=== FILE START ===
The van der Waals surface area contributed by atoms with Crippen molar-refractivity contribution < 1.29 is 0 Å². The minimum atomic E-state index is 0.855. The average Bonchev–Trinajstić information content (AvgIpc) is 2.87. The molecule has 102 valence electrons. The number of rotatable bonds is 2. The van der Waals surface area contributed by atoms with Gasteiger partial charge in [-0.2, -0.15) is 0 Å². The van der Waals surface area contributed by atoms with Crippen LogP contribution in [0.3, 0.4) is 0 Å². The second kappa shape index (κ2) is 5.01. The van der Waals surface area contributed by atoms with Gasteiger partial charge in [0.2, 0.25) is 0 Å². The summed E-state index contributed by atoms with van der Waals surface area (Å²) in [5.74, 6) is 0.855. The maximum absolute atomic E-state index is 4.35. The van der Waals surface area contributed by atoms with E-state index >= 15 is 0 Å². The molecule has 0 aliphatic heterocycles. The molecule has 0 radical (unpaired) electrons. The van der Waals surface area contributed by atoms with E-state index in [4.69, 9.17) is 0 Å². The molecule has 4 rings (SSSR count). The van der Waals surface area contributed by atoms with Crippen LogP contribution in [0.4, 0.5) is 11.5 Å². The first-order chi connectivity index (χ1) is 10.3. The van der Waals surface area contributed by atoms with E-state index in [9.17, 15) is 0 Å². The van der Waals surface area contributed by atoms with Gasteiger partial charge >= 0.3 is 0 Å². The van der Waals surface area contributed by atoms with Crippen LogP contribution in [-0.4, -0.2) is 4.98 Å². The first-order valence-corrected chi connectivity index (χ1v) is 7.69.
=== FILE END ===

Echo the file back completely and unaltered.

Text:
The van der Waals surface area contributed by atoms with Crippen molar-refractivity contribution < 1.29 is 0 Å². The minimum atomic E-state index is 0.855. The average Bonchev–Trinajstić information content (AvgIpc) is 2.87. The molecule has 102 valence electrons. The number of rotatable bonds is 2. The van der Waals surface area contributed by atoms with Gasteiger partial charge in [-0.2, -0.15) is 0 Å². The van der Waals surface area contributed by atoms with Crippen LogP contribution in [0.3, 0.4) is 0 Å². The second kappa shape index (κ2) is 5.01. The van der Waals surface area contributed by atoms with Gasteiger partial charge in [0.2, 0.25) is 0 Å². The summed E-state index contributed by atoms with van der Waals surface area (Å²) in [5.74, 6) is 0.855. The maximum absolute atomic E-state index is 4.35. The van der Waals surface area contributed by atoms with E-state index >= 15 is 0 Å². The molecule has 0 aliphatic heterocycles. The molecule has 0 radical (unpaired) electrons. The van der Waals surface area contributed by atoms with E-state index in [4.69, 9.17) is 0 Å². The molecule has 4 rings (SSSR count). The van der Waals surface area contributed by atoms with Crippen LogP contribution in [0.4, 0.5) is 11.5 Å². The first-order chi connectivity index (χ1) is 10.3. The van der Waals surface area contributed by atoms with E-state index in [9.17, 15) is 0 Å². The van der Waals surface area contributed by atoms with Gasteiger partial charge >= 0.3 is 0 Å². The van der Waals surface area contributed by atoms with Crippen LogP contribution in [-0.4, -0.2) is 4.98 Å². The first-order valence-corrected chi connectivity index (χ1v) is 7.69.